Whether he manages to pull off that feat remains to be seen. Even if he doesn’t, it’s likely that a lot of grandchildren in 50 years time will get bored to tears listening to stories of Lionel Messi, he who mesmerized the masses. Even the man who is most in love with the cult of Maradona, Diego Maradona himself, crowned Messi as his successor in 2010 :
“I have seen the player who will inherit my place in Argentine football and his name is Messi. Messi is a genius and he can become an even better player.”
—by Dan Colasimone
←cont from: Maradona: The Scandals
The most famous man in Argentina has not been able to settle down to a quiet life of retirement since leaving football. Drug and weight problems have continued to dog him. He underwent gastric bypass surgery in 2005 and has been to rehab on numerous occasions, most notably in 2000 and 2004, on both occasions suffering severe damage to his heart. Despite quitting drugs since, Maradona’s most recent trip to hospital was in 2007, after a binge of drinking, smoking cigars and eating to excessive levels saw his body collapse once more. He has also publicly supported Fidel Castro (and has the tattoo to prove it) and controversial Venezuelan leader, Hugo Chavez. He declared on the latter’s TV program, “I hate everything that comes from the United States. I hate it with all my strength.”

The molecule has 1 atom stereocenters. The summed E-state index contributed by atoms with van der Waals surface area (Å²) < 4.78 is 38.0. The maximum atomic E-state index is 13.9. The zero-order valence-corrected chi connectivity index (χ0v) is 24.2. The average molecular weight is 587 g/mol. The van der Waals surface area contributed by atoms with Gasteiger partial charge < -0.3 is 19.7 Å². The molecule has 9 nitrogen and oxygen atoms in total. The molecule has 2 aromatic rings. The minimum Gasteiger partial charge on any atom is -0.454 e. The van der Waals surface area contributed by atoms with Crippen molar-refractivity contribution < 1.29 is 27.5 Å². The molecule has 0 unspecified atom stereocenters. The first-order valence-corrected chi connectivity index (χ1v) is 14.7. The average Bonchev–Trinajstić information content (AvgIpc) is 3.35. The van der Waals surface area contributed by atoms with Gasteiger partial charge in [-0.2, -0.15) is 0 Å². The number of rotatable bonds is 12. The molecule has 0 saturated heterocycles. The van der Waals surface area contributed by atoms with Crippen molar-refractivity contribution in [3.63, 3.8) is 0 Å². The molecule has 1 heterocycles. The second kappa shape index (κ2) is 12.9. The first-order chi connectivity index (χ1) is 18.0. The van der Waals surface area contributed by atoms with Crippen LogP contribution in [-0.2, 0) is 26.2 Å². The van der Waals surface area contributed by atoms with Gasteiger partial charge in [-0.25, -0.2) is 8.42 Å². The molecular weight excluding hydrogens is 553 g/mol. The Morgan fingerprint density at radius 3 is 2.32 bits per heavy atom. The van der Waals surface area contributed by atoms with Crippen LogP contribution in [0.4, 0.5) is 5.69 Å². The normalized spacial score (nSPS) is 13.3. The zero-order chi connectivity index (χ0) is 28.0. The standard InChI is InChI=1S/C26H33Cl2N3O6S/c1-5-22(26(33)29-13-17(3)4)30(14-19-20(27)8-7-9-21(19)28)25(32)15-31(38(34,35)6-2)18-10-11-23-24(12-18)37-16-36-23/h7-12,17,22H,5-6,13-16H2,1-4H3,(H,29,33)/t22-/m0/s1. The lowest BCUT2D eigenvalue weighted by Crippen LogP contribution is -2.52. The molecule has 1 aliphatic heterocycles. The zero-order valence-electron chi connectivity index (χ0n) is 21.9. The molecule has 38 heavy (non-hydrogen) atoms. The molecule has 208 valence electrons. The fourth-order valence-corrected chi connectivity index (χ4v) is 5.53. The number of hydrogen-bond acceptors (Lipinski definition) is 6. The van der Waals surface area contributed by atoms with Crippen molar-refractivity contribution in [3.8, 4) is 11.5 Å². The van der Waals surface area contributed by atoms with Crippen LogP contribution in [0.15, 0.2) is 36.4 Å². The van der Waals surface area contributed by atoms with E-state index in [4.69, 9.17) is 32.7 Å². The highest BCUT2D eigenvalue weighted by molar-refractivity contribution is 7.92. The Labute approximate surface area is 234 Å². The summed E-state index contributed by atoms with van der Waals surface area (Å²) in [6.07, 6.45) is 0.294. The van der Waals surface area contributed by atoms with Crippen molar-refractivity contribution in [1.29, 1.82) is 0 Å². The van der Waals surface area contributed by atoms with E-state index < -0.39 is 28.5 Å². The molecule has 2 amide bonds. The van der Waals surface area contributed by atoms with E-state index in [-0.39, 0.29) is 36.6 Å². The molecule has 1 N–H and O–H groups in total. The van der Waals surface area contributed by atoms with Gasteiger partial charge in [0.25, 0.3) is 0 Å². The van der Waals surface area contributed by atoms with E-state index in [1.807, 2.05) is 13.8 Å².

On a less serious note, he has continued a running battle over the years with the other ‘greatest player of all time,’ Pele. The two trade insults regularly through the media, although the highlight (or lowlight) was probably when Pele fired a few barbs Diego’s way about his moral standards, and Maradona responded by telling Marca, “What do you want me to say? He lost his virginity to a man!”
In spite of all the controversy, Maradona remains immensely popular in Argentina. Argentinian psychologist and author Gustavo Bernstein wrote in his book, Maradona: Iconografia de la Patria (Icon of the Nation), “No one embodies our essence more. Argentina is Maradona. Maradona is Argentina.”
A group called ‘The Church of Maradona’ claims to be an official religion and boasts 100,000 members. For them, year zero is the year their idol was born— 1960.
For a few months in 2005, he even hosted his own talk show, “The Night of 10” (after his playing number) which scored sensational ratings throughout its run of 13 episodes. Guests included Fidel Castro, Mike Tyson and even Pele (the two were remarkable civil, even chummy, on this occasion).